Shame on you Dr. Curry.

    OA

  62. bernie
    Posted Nov 22, 2009 at 8:53 PM | Permalink

    Dr. Curry:
    Many thanks for your useful statement. However, I see no difference in the activism of environmental groups and industry groups. Such activism tends to be damaging to science regardless. I do not believe that environmental groups have any automatic superiority either in their practices nor in their mission or principles. Part of the difficult with fields like climate science is that they are so inter-woven with public policy issues that it is diffficult for practitioners to separate the two. The emails certainly do indicate a high level of advocacy and a potentially unseemly involvement with environmental groups.

    Transparency and ready access to previously closely held data will undoubtedly help.

  63. deadite
    Posted Nov 22, 2009 at 8:53 PM | Permalink

    I’m as mean a critic as anyone, but Dr. Curry now has my support. By logging onto this site, standing for transparancy and against tribalism, and agreeing to start posting data and codes, she has opened herself up to attacks from the other side. I used to blog under my own name, and stopped it after several activists tried to get me fired. Liberal activists. I wasn’t commenting on my own work area, or even on anything where I worked, but I became a target. So, give her you support now. I believe her, and she will need all the defenders she can muster at this point.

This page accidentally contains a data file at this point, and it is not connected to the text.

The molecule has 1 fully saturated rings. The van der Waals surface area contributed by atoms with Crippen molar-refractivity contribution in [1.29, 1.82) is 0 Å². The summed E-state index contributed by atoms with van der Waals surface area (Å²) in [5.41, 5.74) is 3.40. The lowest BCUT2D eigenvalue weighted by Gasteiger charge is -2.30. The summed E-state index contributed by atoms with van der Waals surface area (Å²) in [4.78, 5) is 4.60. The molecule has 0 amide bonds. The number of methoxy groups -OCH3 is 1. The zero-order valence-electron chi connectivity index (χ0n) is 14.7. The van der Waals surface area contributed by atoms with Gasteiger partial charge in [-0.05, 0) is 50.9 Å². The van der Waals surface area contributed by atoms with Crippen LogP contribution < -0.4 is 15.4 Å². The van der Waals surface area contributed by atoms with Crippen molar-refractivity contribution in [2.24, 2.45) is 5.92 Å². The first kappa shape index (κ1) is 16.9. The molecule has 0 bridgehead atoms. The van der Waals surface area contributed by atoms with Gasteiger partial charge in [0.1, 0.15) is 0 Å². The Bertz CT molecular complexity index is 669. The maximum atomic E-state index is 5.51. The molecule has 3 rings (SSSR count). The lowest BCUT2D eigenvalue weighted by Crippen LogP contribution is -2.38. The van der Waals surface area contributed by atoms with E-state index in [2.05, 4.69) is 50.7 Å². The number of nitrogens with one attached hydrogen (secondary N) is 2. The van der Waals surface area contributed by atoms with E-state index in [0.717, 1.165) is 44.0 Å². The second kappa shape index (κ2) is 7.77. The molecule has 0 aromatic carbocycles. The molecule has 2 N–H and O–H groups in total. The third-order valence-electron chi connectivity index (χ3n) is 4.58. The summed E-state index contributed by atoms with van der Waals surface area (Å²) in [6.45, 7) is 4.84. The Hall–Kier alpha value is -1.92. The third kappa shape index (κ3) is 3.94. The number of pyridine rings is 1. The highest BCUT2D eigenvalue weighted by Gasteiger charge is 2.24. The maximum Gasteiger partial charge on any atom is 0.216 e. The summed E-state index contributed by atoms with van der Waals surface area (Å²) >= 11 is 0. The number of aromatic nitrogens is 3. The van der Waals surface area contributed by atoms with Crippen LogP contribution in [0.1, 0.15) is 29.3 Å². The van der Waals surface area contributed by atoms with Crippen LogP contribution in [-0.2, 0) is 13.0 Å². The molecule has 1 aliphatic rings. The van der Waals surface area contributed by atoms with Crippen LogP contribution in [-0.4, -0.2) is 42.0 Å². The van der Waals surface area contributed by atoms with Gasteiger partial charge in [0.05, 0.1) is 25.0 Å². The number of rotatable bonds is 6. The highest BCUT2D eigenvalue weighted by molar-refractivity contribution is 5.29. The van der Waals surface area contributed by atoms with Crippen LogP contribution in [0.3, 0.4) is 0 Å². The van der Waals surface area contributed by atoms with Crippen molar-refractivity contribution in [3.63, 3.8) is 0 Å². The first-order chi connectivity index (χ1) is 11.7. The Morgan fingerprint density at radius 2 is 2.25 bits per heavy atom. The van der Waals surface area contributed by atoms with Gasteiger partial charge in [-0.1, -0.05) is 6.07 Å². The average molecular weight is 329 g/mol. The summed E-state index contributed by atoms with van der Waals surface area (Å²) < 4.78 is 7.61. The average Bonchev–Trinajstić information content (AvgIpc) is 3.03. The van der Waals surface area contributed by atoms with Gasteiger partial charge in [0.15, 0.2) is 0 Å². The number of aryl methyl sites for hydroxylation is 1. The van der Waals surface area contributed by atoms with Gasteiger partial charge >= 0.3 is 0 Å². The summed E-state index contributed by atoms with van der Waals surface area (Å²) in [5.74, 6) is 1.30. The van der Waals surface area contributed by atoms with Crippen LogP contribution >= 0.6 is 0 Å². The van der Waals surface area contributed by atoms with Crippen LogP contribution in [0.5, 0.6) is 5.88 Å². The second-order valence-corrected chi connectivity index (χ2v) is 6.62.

God Speed, Dr. Curry!

  64. Richard Hickey
    Posted Nov 22, 2009 at 8:54 PM | Permalink

    Dr. Curry,

    Thank you for taking the time to not only write an article here, but to also read the comments and reply. Right now is an interesting time for Climate Scientists and researchers. Hopefully, out of bad can come some good. I am not now, nor have I ever been as knowledgeable in the climate sciences as many of the readers here. However, over many years of watching and reading I have seen the frustration caused by the “Don’t look behind the curtain” attitude within the field. How this would lead to assuming something is being hidden, when that may or may not have been the case.

    I truly hope that you and others in your field will take the time to make your data and metadata available. I know there is a lot of work and personal worth tied up into this data. And it won’t be easy to expose it to others who may or may not seek to tear it apart. All I can say is I hope that, at least as much as possible, the data can be made available and transparent. This and this alone will go a long way to fixing this broken fence.

    Cheers. Good luck, and thanks again for the article you have written here. It says more that you did it than what you wrote. (-:

  65. Bill Hunter
    Posted Nov 22, 2009 at 8:58 PM | Permalink